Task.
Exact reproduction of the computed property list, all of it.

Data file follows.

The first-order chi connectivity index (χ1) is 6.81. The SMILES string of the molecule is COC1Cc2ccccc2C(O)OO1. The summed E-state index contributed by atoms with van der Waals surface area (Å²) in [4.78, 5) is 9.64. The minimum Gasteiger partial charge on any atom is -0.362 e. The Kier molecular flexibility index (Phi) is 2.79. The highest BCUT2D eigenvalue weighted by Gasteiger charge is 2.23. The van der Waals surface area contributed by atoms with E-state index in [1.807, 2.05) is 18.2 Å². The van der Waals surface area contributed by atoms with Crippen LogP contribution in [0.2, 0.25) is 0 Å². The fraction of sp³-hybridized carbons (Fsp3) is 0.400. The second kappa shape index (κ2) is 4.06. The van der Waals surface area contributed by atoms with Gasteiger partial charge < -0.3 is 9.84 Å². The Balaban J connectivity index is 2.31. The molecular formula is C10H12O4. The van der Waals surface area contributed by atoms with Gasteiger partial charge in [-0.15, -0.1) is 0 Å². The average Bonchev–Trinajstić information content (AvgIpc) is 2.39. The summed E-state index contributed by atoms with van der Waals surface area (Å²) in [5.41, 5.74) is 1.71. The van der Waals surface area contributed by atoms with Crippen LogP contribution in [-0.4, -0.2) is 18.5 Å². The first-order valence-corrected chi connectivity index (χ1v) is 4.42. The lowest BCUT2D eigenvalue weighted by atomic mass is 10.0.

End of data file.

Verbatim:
The first-order chi connectivity index (χ1) is 6.81. The SMILES string of the molecule is COC1Cc2ccccc2C(O)OO1. The summed E-state index contributed by atoms with van der Waals surface area (Å²) in [4.78, 5) is 9.64. The minimum Gasteiger partial charge on any atom is -0.362 e. The Kier molecular flexibility index (Phi) is 2.79. The highest BCUT2D eigenvalue weighted by Gasteiger charge is 2.23. The van der Waals surface area contributed by atoms with E-state index in [1.807, 2.05) is 18.2 Å². The van der Waals surface area contributed by atoms with Crippen LogP contribution in [0.2, 0.25) is 0 Å². The fraction of sp³-hybridized carbons (Fsp3) is 0.400. The second kappa shape index (κ2) is 4.06. The van der Waals surface area contributed by atoms with Gasteiger partial charge < -0.3 is 9.84 Å². The Balaban J connectivity index is 2.31. The molecular formula is C10H12O4. The van der Waals surface area contributed by atoms with Gasteiger partial charge in [-0.15, -0.1) is 0 Å². The average Bonchev–Trinajstić information content (AvgIpc) is 2.39. The summed E-state index contributed by atoms with van der Waals surface area (Å²) in [5.41, 5.74) is 1.71. The van der Waals surface area contributed by atoms with Crippen LogP contribution in [-0.4, -0.2) is 18.5 Å². The first-order valence-corrected chi connectivity index (χ1v) is 4.42. The lowest BCUT2D eigenvalue weighted by atomic mass is 10.0.